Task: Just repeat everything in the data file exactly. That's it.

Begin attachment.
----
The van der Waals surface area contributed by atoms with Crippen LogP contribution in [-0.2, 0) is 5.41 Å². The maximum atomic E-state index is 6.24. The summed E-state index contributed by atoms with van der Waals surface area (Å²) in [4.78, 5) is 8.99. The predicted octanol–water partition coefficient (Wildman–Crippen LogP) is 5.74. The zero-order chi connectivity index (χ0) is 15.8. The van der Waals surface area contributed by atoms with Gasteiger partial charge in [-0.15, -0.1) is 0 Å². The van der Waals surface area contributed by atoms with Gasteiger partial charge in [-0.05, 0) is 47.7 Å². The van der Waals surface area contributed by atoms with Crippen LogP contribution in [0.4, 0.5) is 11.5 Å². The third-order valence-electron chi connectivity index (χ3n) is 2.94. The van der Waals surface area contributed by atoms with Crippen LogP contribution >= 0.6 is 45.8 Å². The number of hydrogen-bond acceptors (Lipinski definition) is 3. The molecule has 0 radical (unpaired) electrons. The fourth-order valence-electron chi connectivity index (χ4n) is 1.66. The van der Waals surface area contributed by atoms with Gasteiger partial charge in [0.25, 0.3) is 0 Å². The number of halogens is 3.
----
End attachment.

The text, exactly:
The van der Waals surface area contributed by atoms with Crippen LogP contribution in [-0.2, 0) is 5.41 Å². The maximum atomic E-state index is 6.24. The summed E-state index contributed by atoms with van der Waals surface area (Å²) in [4.78, 5) is 8.99. The predicted octanol–water partition coefficient (Wildman–Crippen LogP) is 5.74. The zero-order chi connectivity index (χ0) is 15.8. The van der Waals surface area contributed by atoms with Gasteiger partial charge in [-0.15, -0.1) is 0 Å². The van der Waals surface area contributed by atoms with Gasteiger partial charge in [-0.05, 0) is 47.7 Å². The van der Waals surface area contributed by atoms with Crippen LogP contribution in [0.4, 0.5) is 11.5 Å². The third-order valence-electron chi connectivity index (χ3n) is 2.94. The van der Waals surface area contributed by atoms with Crippen LogP contribution >= 0.6 is 45.8 Å². The number of hydrogen-bond acceptors (Lipinski definition) is 3. The molecule has 0 radical (unpaired) electrons. The fourth-order valence-electron chi connectivity index (χ4n) is 1.66. The van der Waals surface area contributed by atoms with Gasteiger partial charge in [0.25, 0.3) is 0 Å². The number of halogens is 3.